TIM RUSSERT: Welcome back to the final senatorial debate. Charlie Crist and Bob Graham will now take questions directly from the voters of Florida. The first question will be to Senator Graham. He will have one minute to answer. Mr. Crist will have one hour -- one minute to respond. (Laughter)

SHANNON SOLANO: Good evening, gentlemen. My name is Shannon Solano, and I'm a resident of Tampa. I would like to ask you both tonight to discuss with us your views on immigration policies to the United States and, more specifically, to Florida.

BOB GRAHAM: Thank you, Shannon. We should have very strong laws against illegal immigration. Immigration should be under the control of the people of the United States. In terms of legal immigration, our state has benefited greatly. We have been a home where people seeking freedom from persecution from countries, from Cuba to Nicaragua to Haiti to Russia, have come to our land, to our state, to find that freedom.

We should continue that tradition of America which recognizes our openness to the refugee-fleeing persecution. We should also, within our immigration policy, make it focus to encourage people with talent and energy to contribute to our growing economy, to come to the United States and to Florida. For that reason, I was proud to support the legislation which has just passed to encourage high-skilled people to be able to come to the United States and add to our economic strength.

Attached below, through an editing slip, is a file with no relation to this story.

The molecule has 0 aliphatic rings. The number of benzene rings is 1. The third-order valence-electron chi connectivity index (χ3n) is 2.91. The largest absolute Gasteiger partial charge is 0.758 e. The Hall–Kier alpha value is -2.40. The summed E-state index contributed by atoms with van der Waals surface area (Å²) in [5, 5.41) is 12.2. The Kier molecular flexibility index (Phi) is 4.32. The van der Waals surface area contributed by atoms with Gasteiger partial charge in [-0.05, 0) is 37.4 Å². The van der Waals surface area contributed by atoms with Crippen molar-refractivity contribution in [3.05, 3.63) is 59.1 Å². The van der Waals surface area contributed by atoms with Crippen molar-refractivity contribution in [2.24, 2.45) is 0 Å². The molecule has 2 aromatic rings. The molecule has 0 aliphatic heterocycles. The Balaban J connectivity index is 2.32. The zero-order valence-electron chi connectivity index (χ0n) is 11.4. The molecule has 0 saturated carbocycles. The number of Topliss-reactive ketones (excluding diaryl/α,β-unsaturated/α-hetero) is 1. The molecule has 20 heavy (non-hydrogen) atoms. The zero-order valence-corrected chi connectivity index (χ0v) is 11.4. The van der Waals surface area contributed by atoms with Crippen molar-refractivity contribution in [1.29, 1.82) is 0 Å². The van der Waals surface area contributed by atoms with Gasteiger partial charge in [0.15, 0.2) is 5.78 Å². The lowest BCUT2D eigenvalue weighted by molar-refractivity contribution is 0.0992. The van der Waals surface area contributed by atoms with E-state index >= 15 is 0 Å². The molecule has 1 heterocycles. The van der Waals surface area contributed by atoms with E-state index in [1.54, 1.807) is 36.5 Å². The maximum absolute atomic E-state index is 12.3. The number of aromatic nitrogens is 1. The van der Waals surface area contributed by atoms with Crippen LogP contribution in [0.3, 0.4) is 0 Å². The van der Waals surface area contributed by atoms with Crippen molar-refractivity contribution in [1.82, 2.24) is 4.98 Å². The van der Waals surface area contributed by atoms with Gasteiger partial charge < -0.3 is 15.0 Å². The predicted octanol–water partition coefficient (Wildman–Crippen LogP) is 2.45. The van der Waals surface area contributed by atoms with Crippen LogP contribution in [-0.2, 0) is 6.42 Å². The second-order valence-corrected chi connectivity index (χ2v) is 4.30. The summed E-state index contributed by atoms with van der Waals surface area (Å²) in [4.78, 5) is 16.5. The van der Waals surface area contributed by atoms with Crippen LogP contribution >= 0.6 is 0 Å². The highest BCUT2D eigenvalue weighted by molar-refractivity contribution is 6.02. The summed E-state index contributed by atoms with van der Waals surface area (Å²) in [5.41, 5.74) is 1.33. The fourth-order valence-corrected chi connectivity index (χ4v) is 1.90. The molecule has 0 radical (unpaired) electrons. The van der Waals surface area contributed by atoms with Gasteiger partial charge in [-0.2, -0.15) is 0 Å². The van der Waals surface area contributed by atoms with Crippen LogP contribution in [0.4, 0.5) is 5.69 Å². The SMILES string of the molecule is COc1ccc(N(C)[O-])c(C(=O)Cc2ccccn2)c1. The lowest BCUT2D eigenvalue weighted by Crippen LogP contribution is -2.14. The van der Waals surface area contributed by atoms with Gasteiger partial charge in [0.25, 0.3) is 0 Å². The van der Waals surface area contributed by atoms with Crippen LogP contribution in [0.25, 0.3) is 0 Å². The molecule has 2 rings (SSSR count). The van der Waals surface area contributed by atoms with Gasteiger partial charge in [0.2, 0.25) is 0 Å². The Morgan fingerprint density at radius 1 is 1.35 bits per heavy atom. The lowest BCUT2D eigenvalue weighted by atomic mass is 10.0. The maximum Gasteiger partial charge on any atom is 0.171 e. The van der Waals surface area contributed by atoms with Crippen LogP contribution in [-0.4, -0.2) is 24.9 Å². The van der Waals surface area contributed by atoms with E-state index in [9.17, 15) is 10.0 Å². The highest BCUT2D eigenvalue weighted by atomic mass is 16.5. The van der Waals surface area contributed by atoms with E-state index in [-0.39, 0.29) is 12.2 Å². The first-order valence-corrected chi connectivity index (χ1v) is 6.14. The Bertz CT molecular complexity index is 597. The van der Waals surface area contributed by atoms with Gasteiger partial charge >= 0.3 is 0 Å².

CHARLIE CRIST: Thank you. Shannon, I agree with the senator in a lot of that response. I think that it's important that we make sure that we close the door of illegal immigration so that we can keep open the door and the promise of legal immigration. I am the grandson of an immigrant. I understand how new blood and new energy and new ideas have made America a better place to live for all of us. We have an awful lot of Cuban Americans in south Florida that have come in. We have a lot of Asian Americans all over this state that have come in. And I think it's important that we continue to provide the opportunity for that infusion of new ideas and new blood and a better tomorrow. But we have to make sure that we protect our borders, and we have to make sure that we stop illegal immigration, because we can't afford it.